Thursday, January 19, 2012

Going To Town


As my Grandma's grandparents died on a wagon train coming from Kentucky, she never knew them. Her daddy's mother died giving birth to him and then his father died two weeks later. Her father was raised sort of hit or miss by various relatives until he met Grandma's mother. Grandma was raised on a dairy farm around the Shady Grove area. She always said her father loved his family.  My Grandpa grew up in Limestone but lived in Clarksville when he and Grandma met.

Grandma said they would use a team of horses and a wagon to go visit Grandpa's people in Limestone. They had to stop overnight along the way. I have forgotten how far Limestone is from Clarksville but I do know it is two miles straight down into Limestone Valley. It is pretty once you get there.

Thinking of traveling in a team and wagon brought to mind how it was that people from the community would come into town on Saturdays and gather behind the Fair Store. Although I never saw a horse around the Fair Store, it was always a part of my childhood memories. It was where Grandma always bought her dresses. Lavender was her favorite color.

I sent my brother to the Fair Store to buy cornbread mix for supper one afternoon. Someone had said they had it for just ten cents a package. He rode his bike over there but when he got there was told the Fair Store was a dry goods store. When he got back, I argued that Aunt Louise said they had cornbread mix for only ten cents and I tried to make him go back so he could argue for me. He would not go. He was pretty put out with me when we realized it was Fairway Market that had the mix and not the Fair Store.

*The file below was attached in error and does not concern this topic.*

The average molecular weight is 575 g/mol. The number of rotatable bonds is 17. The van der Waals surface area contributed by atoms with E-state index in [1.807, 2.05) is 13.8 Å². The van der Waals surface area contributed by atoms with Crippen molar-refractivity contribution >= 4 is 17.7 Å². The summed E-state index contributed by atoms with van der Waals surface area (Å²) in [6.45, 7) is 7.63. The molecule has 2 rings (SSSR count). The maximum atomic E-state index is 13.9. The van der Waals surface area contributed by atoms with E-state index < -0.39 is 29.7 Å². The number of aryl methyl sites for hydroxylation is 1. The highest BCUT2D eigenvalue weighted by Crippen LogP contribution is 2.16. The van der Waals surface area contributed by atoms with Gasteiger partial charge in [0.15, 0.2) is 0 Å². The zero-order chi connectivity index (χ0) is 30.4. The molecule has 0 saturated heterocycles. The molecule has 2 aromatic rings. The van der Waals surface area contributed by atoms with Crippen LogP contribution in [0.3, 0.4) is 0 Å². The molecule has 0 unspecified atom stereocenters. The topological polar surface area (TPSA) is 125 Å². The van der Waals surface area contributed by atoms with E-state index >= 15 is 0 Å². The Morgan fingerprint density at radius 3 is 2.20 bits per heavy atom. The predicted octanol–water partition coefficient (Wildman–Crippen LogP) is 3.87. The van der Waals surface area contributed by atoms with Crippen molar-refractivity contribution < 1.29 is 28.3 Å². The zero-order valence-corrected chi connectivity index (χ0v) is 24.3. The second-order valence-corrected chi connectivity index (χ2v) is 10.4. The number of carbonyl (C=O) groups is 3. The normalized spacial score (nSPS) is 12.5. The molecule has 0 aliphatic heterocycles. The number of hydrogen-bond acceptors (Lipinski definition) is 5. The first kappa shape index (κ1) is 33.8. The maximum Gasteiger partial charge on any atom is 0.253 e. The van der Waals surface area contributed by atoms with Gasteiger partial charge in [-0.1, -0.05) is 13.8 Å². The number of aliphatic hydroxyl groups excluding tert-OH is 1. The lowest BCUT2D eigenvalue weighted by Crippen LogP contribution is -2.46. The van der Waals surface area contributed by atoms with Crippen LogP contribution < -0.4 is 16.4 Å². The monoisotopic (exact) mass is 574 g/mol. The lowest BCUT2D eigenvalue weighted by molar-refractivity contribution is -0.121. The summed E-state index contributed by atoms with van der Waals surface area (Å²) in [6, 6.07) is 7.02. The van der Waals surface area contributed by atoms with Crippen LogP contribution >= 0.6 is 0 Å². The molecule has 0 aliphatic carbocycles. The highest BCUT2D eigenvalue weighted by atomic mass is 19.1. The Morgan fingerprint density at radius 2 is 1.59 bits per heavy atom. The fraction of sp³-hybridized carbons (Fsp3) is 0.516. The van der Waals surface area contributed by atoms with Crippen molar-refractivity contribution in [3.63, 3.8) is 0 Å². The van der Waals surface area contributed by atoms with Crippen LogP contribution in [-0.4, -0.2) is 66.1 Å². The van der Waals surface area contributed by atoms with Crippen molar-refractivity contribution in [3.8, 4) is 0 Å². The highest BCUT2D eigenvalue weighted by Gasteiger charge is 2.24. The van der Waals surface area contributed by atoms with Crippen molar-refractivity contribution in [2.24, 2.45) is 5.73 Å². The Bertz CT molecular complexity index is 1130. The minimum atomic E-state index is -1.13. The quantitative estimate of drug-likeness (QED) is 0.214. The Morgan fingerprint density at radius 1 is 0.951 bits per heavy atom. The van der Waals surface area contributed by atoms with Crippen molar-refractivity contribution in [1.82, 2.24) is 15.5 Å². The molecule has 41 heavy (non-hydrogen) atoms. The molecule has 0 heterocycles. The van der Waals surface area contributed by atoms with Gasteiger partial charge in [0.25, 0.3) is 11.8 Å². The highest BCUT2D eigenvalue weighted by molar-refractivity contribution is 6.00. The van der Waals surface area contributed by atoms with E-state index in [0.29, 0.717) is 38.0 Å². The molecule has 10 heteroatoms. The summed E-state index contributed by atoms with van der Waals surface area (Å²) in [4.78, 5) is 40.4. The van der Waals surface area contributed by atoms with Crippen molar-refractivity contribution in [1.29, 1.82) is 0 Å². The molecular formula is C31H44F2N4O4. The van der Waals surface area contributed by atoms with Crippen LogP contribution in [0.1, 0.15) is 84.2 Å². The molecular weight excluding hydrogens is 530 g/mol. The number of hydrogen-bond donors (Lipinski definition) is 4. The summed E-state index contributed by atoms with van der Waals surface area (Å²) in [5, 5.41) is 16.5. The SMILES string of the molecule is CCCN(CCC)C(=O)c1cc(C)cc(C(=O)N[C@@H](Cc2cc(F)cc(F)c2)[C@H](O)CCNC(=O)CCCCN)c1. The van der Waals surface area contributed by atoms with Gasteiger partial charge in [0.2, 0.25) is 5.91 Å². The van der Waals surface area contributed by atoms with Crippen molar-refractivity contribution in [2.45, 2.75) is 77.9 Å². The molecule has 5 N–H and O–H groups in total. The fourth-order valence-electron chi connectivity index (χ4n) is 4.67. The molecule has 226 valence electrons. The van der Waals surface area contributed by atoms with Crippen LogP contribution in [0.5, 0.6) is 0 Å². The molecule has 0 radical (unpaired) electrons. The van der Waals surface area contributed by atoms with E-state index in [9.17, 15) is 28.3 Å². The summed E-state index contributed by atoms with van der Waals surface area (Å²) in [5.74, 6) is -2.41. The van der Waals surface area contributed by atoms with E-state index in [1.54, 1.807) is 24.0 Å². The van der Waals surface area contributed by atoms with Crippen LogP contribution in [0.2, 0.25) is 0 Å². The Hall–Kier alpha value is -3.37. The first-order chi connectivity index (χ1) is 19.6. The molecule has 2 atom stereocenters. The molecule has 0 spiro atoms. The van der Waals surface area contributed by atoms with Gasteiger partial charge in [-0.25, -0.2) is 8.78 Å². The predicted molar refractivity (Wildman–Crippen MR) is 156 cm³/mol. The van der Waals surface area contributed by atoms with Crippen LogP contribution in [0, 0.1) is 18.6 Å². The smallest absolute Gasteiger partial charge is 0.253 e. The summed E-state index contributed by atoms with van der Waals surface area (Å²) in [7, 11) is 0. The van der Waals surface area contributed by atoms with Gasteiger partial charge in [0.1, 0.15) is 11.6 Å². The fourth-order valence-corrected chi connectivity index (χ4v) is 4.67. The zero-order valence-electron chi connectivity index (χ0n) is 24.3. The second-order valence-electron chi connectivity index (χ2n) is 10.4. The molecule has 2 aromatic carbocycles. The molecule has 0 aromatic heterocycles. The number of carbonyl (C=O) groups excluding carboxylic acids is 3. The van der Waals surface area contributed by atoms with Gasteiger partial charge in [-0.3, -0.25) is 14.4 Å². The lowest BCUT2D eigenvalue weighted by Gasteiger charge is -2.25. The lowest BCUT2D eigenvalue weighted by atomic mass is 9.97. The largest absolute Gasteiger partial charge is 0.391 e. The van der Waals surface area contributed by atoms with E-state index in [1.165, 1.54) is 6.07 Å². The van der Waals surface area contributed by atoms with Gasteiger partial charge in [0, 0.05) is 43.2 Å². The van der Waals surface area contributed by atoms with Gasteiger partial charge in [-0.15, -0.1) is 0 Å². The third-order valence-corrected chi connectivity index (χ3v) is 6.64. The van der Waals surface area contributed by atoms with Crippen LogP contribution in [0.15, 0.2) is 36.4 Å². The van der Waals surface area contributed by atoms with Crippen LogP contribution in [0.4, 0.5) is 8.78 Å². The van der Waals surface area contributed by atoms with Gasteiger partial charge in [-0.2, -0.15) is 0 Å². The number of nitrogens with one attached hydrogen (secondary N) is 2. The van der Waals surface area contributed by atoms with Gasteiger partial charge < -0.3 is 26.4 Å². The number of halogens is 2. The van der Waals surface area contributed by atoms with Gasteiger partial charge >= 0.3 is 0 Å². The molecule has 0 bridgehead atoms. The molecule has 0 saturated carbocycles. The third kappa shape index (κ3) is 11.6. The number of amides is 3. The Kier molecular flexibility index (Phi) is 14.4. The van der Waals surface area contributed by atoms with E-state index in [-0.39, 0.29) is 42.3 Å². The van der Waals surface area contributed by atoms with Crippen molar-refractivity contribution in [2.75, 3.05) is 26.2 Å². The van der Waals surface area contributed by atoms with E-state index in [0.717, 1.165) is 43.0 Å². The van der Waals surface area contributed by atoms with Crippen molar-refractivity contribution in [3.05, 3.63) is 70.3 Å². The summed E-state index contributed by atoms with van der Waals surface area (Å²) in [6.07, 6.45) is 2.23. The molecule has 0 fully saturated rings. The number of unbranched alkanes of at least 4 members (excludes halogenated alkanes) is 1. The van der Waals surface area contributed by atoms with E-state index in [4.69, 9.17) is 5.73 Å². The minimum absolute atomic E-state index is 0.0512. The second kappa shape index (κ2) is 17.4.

Hubby and I were married five months before we had our first argument. I remember exactly what it was about but as it was so petty, I will not tell you.


This picture was taken shortly before hubby left for basic training. We were very young. Because of the naugahyde sofa and fiberglass curtains, it is obvious this is early seventies. I was proud of our little four room cement block house.

We have argued on occasion. One time in particular, I remember trying to get my point across on some matter when hubby said, "You cannot be right every time."

Me, not right? What a novel idea.

6 comments:

  1. You were so cute!
    My grandfather's family came to Arkansas in a wagon train from N.C. in 1850's.

    ReplyDelete
    Replies
    1. How interesting. You know, we are all connected in some way yet so diverse in others.

      Delete
  2. Loved this post and especially the picture. Enjoy the weekend.

    ReplyDelete
  3. Loved reading this! Like I said, I do enjoy your stories! You have a lot of interesting history to share!

    Now, that young married picture--yep, I can relate! We married in 1969 and my hubby went to basic training in 1970, less than a year later. I had long dark brown straight hair, as you did! Oh, for the days!!!!

    ReplyDelete
  4. I love this post! Your family is so blessed to have these precious recorded notes!!! XO, Aimee

    ReplyDelete
  5. I am never wrong either....at least in my mind!!!

    ReplyDelete